Berlowitz, D.R., et al, N Engl J Med 377(8):733, August 24, 2017
BACKGROUND: The Systolic Blood Pressure Intervention Trial (SPRINT) showed that a systolic blood pressure (SBP) target lower than 120 mm Hg (intensive treatment) led to lower rates of cardiovascular morbidity and mortality than a 140 mm Hg target (standard treatment). The impact of intensive treatment on patient-reported outcomes is unknown.
METHODS: This study coordinated at the Bedford (MA) Veterans Affairs Hospital assessed patient perceptions using data from SPRINT, a multicenter (n=102) trial of adults aged 50 or older with hypertension at baseline (SBP 130-180 mm Hg) and increased cardiovascular risk but without a history of diabetes or stroke who were randomized to intensive treatment (n=4678) or standard treatment (n=4683). Study endpoints were the Veterans RAND 12-Item Health Survey (Physical Component Summary score [PCS] and Mental Component Summary score [MCS] of 0-100, with higher scores indicating better health), Patient Health Questionnaire 9-item depression scale (PHQ-9, scored 0-27 with higher scores indicating worse depression), 5-point scale for patient satisfaction (from very satisfied to very dissatisfied), and 8-item scale for treatment adherence (with higher scores indicating better adherence).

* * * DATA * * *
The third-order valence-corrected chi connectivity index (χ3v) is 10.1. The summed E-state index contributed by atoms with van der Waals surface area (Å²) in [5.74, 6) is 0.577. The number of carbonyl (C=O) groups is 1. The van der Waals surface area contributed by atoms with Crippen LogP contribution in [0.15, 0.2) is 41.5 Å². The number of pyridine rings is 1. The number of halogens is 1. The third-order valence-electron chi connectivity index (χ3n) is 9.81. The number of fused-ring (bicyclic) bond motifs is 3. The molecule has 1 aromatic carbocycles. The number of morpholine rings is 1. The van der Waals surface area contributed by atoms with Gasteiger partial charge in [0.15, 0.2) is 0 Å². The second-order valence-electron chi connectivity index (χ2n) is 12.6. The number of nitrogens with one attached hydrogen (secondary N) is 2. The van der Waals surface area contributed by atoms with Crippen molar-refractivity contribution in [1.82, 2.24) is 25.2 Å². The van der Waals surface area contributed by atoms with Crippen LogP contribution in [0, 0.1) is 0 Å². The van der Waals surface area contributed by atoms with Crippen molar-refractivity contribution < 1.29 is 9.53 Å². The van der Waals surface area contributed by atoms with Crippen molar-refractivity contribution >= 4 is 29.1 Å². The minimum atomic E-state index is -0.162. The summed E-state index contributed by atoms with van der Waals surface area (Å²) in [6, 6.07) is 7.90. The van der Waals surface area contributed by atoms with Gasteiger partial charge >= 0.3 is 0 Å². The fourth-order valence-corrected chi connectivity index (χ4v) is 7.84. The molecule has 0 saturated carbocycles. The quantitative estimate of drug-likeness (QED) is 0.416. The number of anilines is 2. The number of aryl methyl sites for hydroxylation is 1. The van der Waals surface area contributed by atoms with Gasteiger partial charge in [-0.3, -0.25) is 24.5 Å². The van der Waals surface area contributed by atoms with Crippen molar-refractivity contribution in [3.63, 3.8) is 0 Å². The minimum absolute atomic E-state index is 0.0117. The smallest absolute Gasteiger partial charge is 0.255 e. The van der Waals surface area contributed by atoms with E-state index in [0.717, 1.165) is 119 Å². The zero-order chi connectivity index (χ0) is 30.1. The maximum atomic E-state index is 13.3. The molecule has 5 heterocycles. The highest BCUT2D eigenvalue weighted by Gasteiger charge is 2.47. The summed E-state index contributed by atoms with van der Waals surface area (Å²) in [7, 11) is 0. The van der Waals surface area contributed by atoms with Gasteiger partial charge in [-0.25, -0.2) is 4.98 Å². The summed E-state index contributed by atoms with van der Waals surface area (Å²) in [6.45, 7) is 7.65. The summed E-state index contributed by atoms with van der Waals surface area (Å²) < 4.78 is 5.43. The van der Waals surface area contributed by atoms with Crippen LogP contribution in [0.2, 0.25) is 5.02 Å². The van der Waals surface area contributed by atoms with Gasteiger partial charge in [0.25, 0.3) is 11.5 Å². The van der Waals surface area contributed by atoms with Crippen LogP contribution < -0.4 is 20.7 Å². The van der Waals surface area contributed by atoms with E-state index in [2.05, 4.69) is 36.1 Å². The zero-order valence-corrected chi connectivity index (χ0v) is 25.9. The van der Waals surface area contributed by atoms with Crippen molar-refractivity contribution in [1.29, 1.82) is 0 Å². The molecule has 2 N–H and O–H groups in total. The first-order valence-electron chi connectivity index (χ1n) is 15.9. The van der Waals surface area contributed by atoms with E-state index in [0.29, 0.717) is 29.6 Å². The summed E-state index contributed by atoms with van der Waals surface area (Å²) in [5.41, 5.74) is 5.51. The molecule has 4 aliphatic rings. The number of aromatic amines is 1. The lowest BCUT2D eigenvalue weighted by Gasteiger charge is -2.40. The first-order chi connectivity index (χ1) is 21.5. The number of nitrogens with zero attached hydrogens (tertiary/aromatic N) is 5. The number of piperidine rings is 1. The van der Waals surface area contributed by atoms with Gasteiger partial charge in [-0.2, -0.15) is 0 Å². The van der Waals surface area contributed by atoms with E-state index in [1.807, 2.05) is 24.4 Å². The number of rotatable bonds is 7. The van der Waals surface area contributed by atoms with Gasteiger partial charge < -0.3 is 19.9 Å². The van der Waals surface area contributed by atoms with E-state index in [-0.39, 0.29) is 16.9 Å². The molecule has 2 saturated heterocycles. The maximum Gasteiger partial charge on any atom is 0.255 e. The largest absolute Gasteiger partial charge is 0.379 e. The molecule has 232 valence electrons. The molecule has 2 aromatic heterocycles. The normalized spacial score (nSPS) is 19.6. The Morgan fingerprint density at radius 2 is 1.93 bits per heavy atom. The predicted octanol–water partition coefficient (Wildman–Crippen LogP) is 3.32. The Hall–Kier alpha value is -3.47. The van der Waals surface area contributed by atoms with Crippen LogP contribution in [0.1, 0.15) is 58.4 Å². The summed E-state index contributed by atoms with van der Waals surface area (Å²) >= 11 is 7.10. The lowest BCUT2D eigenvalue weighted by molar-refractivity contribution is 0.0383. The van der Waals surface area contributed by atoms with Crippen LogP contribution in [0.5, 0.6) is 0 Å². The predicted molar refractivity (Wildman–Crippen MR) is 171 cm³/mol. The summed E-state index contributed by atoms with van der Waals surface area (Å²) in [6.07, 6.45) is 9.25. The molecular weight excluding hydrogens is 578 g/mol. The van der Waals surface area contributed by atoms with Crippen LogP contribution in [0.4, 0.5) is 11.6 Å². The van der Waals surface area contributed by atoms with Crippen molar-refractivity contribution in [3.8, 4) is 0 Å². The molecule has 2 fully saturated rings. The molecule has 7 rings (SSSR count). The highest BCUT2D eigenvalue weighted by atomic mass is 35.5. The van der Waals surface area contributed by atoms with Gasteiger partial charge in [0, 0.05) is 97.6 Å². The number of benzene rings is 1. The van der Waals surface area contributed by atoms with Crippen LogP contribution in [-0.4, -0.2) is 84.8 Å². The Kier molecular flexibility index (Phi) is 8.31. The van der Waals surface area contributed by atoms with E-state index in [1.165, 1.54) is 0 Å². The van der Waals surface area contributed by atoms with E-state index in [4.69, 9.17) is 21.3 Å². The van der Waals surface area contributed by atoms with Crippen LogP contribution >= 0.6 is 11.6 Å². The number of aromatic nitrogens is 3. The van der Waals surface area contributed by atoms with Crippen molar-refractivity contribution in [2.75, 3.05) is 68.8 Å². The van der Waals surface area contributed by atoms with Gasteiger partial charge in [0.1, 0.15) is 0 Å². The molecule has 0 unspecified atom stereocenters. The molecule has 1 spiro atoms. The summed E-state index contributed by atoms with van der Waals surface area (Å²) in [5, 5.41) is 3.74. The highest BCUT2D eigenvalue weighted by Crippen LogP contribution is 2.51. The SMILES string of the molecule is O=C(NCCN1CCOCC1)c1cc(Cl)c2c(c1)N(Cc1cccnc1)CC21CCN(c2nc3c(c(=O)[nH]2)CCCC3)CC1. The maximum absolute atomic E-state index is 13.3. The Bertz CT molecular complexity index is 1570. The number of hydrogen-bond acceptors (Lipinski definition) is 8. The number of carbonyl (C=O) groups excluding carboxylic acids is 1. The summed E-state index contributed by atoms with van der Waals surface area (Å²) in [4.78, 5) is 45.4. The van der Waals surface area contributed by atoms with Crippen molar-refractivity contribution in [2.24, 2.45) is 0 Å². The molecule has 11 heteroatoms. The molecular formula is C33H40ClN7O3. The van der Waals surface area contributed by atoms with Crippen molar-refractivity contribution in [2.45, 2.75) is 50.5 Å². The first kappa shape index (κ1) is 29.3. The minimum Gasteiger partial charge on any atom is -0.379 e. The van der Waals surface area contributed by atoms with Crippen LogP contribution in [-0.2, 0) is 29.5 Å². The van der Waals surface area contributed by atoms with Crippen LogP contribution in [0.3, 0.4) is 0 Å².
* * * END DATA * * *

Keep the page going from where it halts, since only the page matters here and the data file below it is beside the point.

RESULTS: SBP was 139.7 mm Hg at baseline, 121.4 mm Hg after intensive treatment, and 136.2 mm Hg after standard treatment. Baseline PCS was 44.6 and 44.8, respectively; MCS was 53.2 and 53.1; and PHQ-9 was 3.1 in both groups. Scores were stable and similar between groups throughout three years of follow-up, regardless of age and physical and cognitive function. Both groups were satisfied or very satisfied with their care (88% each), and adherence was similar (score of 8 in 44% each).
CONCLUSIONS: Patient-reported outcomes were similar with intensive versus standard SBP treatment among patients participating in SPRINT. 34 references ( firstname.lastname@example.org for reprints)